The main threat to the Lake Oku clawed frog appears to be the risk of introduction of a predatory fish species into Lake Oku, which could wipe out this restricted-range species. Such a scenario is plausible given the high protein demands of surrounding communities. However Catherine Loumont and Hans Rudolf Kobel (the pair of scientists that originally described the Lake Oku clawed frog in 1991) observed that local people actually shun the lake as a sacred place and will not introduce fish into it for this reason. Whether this continues to be the case remains to be seen.

General habitat alteration or destruction is also an ongoing concern for this species because there are no known populations in other locations, meaning this species is dangerously dependent on just one habitat location.
Conservation Underway
A conservation project has been conducted on Mount Oku for several years by BirdLife International (since 1987). Seven species of endemic amphibian, including Xenopus longipes, have been identified in the montane forests of the Bamenda Highlands. Here, Birdlife projects build on the convergence of the interests of the conservation community with those of the local population. The project works with local communities to put in place systems whereby communities can manage the forests for themselves whilst conserving the biodiversity of a unique and important area.

This project works towards the conservation of Cameroon's amphibians through scientific research.

Conservation Proposed
It is important to work with existing conservation projects in the area to encourage the conservation of the Lake Oku clawed frog. It is therefore an important first step to support the ongoing BirdLife International project in the Mount Oku region to take the conservation needs of this species into account. A high priority conservation consideration for this species is that predatory fish are not introduced into Lake Oku. It is therefore important to investigate land use option whereby the conservation of the Lake Oku clawed frog and the needs of the local communities are taken into account, which would ideally involve a means of sourcing sustainable protein for local people which does not destroy the delicately balanced ecosystem within Lake Oku.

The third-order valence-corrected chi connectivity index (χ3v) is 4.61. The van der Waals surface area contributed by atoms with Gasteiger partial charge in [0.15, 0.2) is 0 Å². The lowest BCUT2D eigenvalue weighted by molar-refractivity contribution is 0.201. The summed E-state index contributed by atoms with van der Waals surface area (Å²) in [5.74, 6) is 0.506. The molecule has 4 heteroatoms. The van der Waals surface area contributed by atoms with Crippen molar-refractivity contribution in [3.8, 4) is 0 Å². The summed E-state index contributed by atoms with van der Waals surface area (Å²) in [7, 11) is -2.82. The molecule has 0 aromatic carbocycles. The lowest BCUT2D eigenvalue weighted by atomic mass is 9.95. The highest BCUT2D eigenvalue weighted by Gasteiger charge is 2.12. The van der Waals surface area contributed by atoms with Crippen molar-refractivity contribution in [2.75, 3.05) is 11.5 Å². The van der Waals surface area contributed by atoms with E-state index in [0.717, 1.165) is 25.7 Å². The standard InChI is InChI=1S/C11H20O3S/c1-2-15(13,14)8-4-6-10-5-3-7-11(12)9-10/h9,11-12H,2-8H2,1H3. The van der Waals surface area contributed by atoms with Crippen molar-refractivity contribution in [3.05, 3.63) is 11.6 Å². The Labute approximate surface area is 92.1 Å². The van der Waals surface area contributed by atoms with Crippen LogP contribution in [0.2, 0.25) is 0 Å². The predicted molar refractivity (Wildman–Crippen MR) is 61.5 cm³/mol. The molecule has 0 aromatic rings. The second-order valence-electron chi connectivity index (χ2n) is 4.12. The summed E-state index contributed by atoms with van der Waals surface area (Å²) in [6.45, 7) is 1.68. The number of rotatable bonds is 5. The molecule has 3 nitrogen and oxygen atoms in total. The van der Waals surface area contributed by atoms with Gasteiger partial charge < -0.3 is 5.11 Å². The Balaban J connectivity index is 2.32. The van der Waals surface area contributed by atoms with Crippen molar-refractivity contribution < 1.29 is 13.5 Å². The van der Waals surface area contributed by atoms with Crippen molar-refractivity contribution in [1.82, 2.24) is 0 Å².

In addition to conserving native habitat for this species, the IUCN Technical Guidelines for the Management of ex situ Populations, part of the IUCN Red List of Threatened Species, recommend that all Critically Endangered species should have an ex situ population managed to guard against the extinction of the species. An ex situ population is ideally a breeding colony of a species maintained outside of its natural habitat, giving rise to individuals from that species that are sheltered from problems associated with their situation in the wild. This can be located in the specie's range or in a foreign country that has the facilities to support a captive breeding programme for that species. Since the Lake Oku clawed frog is categorised as Critically Endangered, the possibility of a captive breeding programme for this species should be investigated in view of the risk of a catastrophic collapse of the population if a predatory fish species is introduced to the lake.
Associated EDGE Community members

Thomas is researching, among other things, EDGE amphibian number 34, the Lake Oku clawed toad.

Zoo population

The Lake Oku clawed frog is resident at ZSL London Zoo

AmphibiaWeb: Information on amphibian biology and conservation [web application]. 2006. Berkeley, California: AmphibiaWeb. Available: amphibiaweb. Accessed: 08 December 2006.

Frost, D. R., T. Grant, J. Faivovich, R. H. Bain, A. Haas, C. F. B. Haddad, R. O. De Sá, A. Channing, M. Wilkinson, S. C. Donnellan, C. J. Raxworthy, J. A. Campbell, B. L. Blotto, P. Moler, R. C. Drewes, R. A. Nussbaum, J. D. Lynch, D. M. Green, and W. C. Wheeler. 2006. The Amphibian Tree of Life. Bulletin of the American Museum of Natural History 297: 1-370.

Frost, Darrel R. 2006. Amphibian Species of the World: an Online Reference. Version 4 (17 August 2006). Electronic Database accessible at: . American Museum of Natural History, New York, USA.

Gartshore, M.E. 1986. The status of the montane herpetofauna of the Cameroon highlands. In: S.N. Stuart (ed.), Conservation of Cameroon Montane Forests, pp. 204-240. International Council for Bird Preservation, Cambridge, U.K.

Halliday, T. and Adler, C. (eds.). 2002. The new encyclopedia of reptiles and amphibians. Oxford University Press, Oxford.

IUCN, Conservation International and NatureServe. 2006. Global Amphibian Assessment. Global Amphibian Assessment. Accessed on 08 December 2006.

Kobel, H.R., Barundun, B. and Thiebaud, C.H. 1998. Mitochondrial rDNA phylogeny in Xenopus. Herpetological Journal 8: 13-17.

Loumont, C. and Kobel, H.R. 1991. Xenopus longipes sp. nov., a new polyploid pipid from western Cameroon. Rev. Suisse Zool. 98: 731-738.

Mattison, C. 1987. Frogs and Toads of the World. Blandford Press, London.

Obst, F.J., Richter, K. and Jacob, U. 1984. The Completely Illustrated Atlas of Reptiles and Amphibians for the Terrarium. T.F.H. Publication Inc., N.J., U.S.A.

Roelants, K., Gower, D. J., Wilkinson, M., Loader, S. P., Biju, S. D., Guillaume, K., Moiau, L. and Bossuyt, F. 2007. Global patterns of diversification in the history of modern amphibians. Proceedings of the National Academy of Sciences 104: 887-892.

Tinsley, R. & Measey, J. 2004. Xenopus longipes. In: IUCN 2006. 2006 IUCN Red List of Threatened Species. IUCN Red List of Threatened Species. Downloaded on 24 August 2007.

Tinsley, R.C. and Kobel, H.R. (eds) 1996. The Biology of Xenopus. Zoological Society of London, Clarendon Press, London.

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Forum comments
  1. wildam

    Lake Oku Clawed Frog



    Posted 7 years ago #